Diversifying Society’s Leaders? The Determinants and Causal Effects of College Admissions
"Legacy applicants from Top 1% Families are 5 times more likely to be admitted to Ivy-Plus colleges than peers with comparable credentials."
New research Diversifying Society’s Leaders? The Determinants and Consequences of Admission to Highly Selective Colleges by Raj Chetty, David Deming, and John Friedman, posits that highly selective private colleges in America could significantly increase socioeconomic diversity among the country’s leaders by changing their admissions practices. Here are their key findings:
• Ivy-Plus colleges are more than twice as likely to admit a student from a high-income family as compared to low- or middle-income families with comparable SAT/ ACT scores.
• Higher admission rates for students from high-income families can be attributed to three factors: preferences for children of alumni (legacies), higher non-academic ratings, and athletic recruitment.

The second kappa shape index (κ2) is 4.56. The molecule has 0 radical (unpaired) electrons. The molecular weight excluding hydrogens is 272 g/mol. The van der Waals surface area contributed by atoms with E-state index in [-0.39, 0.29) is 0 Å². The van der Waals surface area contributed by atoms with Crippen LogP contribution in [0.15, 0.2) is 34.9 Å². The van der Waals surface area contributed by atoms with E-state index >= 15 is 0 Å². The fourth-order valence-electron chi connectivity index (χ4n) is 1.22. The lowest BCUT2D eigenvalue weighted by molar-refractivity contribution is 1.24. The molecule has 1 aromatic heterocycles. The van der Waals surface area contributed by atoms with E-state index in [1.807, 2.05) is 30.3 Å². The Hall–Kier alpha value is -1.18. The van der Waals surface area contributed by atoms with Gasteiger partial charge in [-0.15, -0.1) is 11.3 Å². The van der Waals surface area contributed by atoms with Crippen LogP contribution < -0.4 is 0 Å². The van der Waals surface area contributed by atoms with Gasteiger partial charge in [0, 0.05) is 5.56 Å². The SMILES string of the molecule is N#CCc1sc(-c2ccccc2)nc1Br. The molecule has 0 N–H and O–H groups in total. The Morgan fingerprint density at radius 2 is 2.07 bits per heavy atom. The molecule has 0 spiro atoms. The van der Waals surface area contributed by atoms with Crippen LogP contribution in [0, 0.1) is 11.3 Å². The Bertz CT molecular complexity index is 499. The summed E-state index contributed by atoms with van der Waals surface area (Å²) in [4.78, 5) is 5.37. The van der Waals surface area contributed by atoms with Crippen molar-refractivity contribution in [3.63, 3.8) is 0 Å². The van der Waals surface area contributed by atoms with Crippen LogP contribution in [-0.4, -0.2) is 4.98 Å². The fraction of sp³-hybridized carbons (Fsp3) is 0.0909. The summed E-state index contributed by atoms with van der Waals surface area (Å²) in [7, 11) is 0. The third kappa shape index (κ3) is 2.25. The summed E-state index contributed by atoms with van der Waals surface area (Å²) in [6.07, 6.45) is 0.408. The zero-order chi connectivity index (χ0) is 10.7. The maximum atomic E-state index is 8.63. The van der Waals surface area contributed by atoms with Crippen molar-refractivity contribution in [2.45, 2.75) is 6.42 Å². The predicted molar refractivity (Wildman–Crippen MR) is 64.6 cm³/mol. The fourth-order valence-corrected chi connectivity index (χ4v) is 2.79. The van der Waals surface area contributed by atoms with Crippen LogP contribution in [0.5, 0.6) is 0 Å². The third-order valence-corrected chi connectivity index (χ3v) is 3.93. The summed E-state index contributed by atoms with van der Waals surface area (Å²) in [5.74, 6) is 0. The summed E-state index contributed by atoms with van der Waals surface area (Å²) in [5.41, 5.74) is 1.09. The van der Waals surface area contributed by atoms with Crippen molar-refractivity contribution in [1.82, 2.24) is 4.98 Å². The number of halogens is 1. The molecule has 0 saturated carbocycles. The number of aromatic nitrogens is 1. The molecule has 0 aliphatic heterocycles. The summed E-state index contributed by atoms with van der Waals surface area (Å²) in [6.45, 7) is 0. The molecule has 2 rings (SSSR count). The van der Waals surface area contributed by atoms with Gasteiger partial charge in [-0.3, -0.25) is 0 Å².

• The three factors underlying the high-income admissions advantage are not associated with better post-college outcomes; in contrast, SAT/ACT scores and academic ratings are highly predictive of post-college success.
• Attending an Ivy-Plus instead of a state flagship college triples students' chances of obtaining jobs at prestigious firms and substantially increases their chances of earning in the top 1%.
Read the full report and non-technical summary at Opportunity Insights.
Read coverage of this research in the New York Times.
For discussion on the research above, David Deming has launched Forked Lightning on Substack. The newsletter will focus on news and opinion on topics in education, economics, and the future of work.